In puppies, large amounts of calories are necessary to meet the energy demands for growth and development. This means that lots of glucose are necessary for puppies compared to adults. Toy and small breed puppies who are younger than four months of age are at great risk of becoming hypoglycemic if they do not eat several small meals or snacks throughout the day. For these small pups, your vet or breeder might discuss the use of Nutri-Cal or Karo syrup with you. These are products that can be temporarily used if your pup isn’t eating enough.
When there is not enough glucose available to perform certain functions, the liver will release a stored form of glucose calledglycogen. This compound can be broken down into glucose. If the liver becomes diseased due to severe inflammation, infection, a liver shunt, or cancer, it may negatively impact glycogen levels. This means that dogs who are fasted and not receiving glucose through diet will have hypoglycemia. There is also an inherited disorder called glycogen storage disease which is where there is too much glycogen but not enough of the enzyme available to break it down into glucose.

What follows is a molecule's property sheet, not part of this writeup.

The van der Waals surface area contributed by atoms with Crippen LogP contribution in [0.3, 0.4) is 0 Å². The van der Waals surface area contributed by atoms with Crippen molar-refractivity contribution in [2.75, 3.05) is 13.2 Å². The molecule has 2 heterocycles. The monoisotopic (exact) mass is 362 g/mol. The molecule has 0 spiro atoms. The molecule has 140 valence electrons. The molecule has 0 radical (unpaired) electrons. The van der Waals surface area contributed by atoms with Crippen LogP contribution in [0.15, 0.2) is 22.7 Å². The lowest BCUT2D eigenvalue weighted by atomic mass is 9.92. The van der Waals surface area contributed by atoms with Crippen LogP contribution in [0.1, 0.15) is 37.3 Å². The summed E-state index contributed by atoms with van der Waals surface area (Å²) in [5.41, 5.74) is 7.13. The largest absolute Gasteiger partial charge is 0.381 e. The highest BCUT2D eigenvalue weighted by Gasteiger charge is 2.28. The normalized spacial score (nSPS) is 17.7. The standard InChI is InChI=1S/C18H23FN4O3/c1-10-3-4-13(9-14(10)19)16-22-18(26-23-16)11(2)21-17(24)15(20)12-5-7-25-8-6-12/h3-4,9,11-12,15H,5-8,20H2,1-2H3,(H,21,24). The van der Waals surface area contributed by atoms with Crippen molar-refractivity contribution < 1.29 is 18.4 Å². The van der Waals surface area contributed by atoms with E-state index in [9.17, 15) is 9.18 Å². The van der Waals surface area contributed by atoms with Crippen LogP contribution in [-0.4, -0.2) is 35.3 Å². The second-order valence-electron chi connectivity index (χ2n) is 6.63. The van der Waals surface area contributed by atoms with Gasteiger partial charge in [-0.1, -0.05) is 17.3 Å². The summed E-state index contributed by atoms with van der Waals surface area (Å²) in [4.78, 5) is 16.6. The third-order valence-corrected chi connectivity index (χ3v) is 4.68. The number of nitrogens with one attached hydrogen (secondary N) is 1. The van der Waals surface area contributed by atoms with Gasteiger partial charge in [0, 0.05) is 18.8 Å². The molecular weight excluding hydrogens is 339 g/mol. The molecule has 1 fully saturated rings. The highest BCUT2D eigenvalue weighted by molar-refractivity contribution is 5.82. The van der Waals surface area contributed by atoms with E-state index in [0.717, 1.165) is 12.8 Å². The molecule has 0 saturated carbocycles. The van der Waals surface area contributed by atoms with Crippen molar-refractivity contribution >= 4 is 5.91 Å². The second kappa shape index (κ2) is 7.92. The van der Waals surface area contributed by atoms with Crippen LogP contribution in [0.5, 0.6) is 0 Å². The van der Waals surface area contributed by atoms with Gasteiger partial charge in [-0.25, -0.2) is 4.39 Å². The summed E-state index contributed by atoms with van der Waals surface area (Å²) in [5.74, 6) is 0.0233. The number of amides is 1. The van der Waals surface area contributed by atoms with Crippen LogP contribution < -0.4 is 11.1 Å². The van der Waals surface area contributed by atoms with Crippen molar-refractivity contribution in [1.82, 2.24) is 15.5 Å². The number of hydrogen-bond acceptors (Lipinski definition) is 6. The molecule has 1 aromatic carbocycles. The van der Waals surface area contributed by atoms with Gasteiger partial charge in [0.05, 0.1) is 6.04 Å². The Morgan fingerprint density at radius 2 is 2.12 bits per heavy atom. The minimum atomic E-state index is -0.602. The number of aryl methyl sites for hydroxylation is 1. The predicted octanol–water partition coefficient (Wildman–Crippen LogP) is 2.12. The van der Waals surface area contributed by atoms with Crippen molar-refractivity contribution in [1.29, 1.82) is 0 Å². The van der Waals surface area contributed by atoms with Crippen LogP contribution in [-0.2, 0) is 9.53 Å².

When certain toxins are ingested such as xylitol (the artificial sweetening ingredient that is found in chewing gum), it will cause the release ofinsulin from the pancreas. Insulin is a hormone that helps to turn glucose into energy and helps to store the rest of it for later use. When too much insulin is present, it will cause hypoglycemia. Accidental insulin overdoses in diabetic dogs will have the same effect, and a specific type of pancreatic tumor called aninsulinoma also results in too-high levels of insulin being released into the blood.
For nursing moms, it is possible to develop hypoglycemia because the demand for glucose is very high when producing milk for puppies, especially if the litter size is greater than four puppies. And in a condition called Addison’s disease, where there are low levels of cortisol, hypoglycemia is a possibility.